When it comes to further training, Kelly is looking for a donkey who listens to her and understands her body language. She needs to have complete control when turning or backing up.
Once a donkey is ready for therapy work, she will take them to a larger inside space, for instance, an empty village hall. They will practise walking on different surfaces, such as patterned rugs or sheets, and work on steps, being in a confined area and getting in and out of a lift.
When the time finally comes for that first care home visit, donkeys are always accompanied by a more experienced therapy donkey, as they learn best from them.
Mike’s Donkeys are 90% rescues. This can make training a challenge as it’s easier to mould a young donkey’s behaviour. Over the age of two, the basic temperament needs to be there, or it can’t be taught.
Nevertheless, regardless of age, Kelly is looking for certain traits. Some donkeys are simply not suitable for work. These donkeys are either sold to a good home, or they remain on the farm, enjoying a secure and happy life, with plenty of donkey friends for company.
Mike’s Donkeys are extremely well cared for, with fields to run around in, comfortable shelters, regular vet checks, physio and visits from the farrier. They also enjoy plenty of downtime, working on average just one day a week throughout the year.
Mike, Kelly and the team love their donkeys, all of whom have their own distinctive characters. Andy loves ice-cream but hates puddles. Nelson likes chin rubs but dislikes sudden movement or his ears being touched. When it comes to training, you need to know your animal.
Charlie is Kelly’s star therapy donkey. Rescued from serious neglect, he was found locked in a barn and starving. As a result, while he doesn’t mind all the attention he gets, he is ultimately motivated by food. Kelly uses treats to get him to position his head over the beds of patients so that they can reach him.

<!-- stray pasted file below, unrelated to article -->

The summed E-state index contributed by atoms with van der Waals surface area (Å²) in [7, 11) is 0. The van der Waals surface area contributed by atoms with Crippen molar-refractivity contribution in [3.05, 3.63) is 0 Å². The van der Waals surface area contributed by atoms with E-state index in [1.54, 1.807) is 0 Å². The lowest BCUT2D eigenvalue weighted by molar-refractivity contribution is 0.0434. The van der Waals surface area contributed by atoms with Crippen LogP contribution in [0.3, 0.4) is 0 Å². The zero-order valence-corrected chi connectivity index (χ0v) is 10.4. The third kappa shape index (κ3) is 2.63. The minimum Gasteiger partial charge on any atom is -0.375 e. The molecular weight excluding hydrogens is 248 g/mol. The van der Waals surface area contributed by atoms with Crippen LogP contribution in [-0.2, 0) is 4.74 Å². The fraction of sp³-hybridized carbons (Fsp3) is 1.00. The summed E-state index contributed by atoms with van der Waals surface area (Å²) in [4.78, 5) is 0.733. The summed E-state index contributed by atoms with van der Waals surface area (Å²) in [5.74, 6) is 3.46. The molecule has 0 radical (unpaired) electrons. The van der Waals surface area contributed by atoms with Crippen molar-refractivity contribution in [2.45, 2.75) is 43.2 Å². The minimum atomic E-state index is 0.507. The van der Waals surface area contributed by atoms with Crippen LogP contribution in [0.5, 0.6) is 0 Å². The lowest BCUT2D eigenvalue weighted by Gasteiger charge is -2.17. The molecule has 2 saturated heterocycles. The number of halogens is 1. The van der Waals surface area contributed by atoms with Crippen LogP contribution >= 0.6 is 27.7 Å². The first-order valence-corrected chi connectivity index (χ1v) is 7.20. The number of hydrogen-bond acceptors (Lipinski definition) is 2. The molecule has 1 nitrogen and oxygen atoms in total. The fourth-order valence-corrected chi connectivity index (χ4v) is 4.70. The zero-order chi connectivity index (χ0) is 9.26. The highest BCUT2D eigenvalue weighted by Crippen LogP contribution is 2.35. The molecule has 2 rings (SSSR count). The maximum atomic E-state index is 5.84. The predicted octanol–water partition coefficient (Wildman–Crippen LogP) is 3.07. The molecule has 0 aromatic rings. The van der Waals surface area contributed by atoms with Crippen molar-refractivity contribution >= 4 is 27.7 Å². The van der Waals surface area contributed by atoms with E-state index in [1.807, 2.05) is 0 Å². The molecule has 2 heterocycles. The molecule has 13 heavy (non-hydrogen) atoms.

Donkeys are very careful about where they put their feet, so a strange floor covering or a lift can present big challenges. Kelly explains,
“Charlie was not too keen on the lift to begin with as it moves and wobbles, but he gets a treat as soon as he gets in, and again when he gets out. Now he drags you to the lift!”
Due to being locked up, Charlie has a big fear of being trapped and a trigger for him is thinking that he can’t get out. Kelly knows that as long as he can see the exit, he’s fine.
Another of Kelly’s top therapy donkeys is Dermot, who came from Ireland several years ago and was initially quite a nervous donkey. After working with Kelly, he is now confident enough to go into buildings and bedrooms.
Kelly describes Dermot as a very affectionate donkey who genuinely enjoys cuddles,
“Dermot will go to someone in a wheelchair and hold his head for strokes for an hour.”
I ask Kelly if the donkeys understand what they’re doing when they visit care homes and special needs establishments. Do they know why they are there? She replies,
“Donkeys may not understand the impact that a person’s disability might have had on their life, but they recognise emotion.”
Special Thanks To:
Kelly Baker of Danny Donkey & Pals Assisted Therapy
Mike’s Donkeys have bases in Wales, Somerset, Basingstoke, Peterborough and the north of England. Their donkeys happily travel to any destination in the UK. For an extra special experience, give them a call today!
For donkey hire companies and donkey therapy organisations where you are, check out the listings below or find more locations under Donkey Hire and Donkey Therapy…
Copyright 2018 Amy Swift